Bay Area Rapid Transit’s two biggest unions announced Tuesday morning that they were filing a lawsuit contesting the agency board’s vote that approving the tentative labor agreement without a controversial family-leave provision.
After Bay Area Rapid Transit’s Board of Directors overwhelmingly voted in November to remove a family-leave provision that they said was never supposed to be included in the contract, the agency’s two biggest unions said they may take the issue to a judge to challenge that decision.
The tentative agreement that ended the Bay Area Rapid Transit strike last month was rejected by the agency’s board of directors during Thursday’s vote.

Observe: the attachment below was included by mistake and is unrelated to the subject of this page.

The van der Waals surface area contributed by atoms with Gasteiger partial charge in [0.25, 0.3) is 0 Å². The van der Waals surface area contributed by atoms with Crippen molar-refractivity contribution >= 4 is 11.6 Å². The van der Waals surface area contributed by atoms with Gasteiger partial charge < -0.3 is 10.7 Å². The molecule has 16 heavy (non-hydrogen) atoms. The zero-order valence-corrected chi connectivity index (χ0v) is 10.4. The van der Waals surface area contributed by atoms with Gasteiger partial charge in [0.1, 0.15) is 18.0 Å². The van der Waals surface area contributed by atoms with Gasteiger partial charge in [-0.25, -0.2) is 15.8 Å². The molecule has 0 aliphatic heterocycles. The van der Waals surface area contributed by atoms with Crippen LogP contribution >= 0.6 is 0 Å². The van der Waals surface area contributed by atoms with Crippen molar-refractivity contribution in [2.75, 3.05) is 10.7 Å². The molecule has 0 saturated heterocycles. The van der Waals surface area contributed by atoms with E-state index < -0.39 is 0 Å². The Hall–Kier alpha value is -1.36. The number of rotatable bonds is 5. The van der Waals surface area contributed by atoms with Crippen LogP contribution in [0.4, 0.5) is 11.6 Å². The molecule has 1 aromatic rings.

Bay Area Rapid Transit officials and its two largest unions were meeting on Monday to go over the agency’s estimates of how much a disputed contract provision would cost.
Union officials slammed BART management today, calling a move to scuttle a tentative contract deal and go back to the bargaining table over a disputed family leave policy the “height of incompetence.”
Gov. Jerry Brown signed legislation on Tuesday expanding California’s Paid Family Leave Program to include workers who take time off to care for seriously ill grandparents, grandchildren, siblings and in-laws.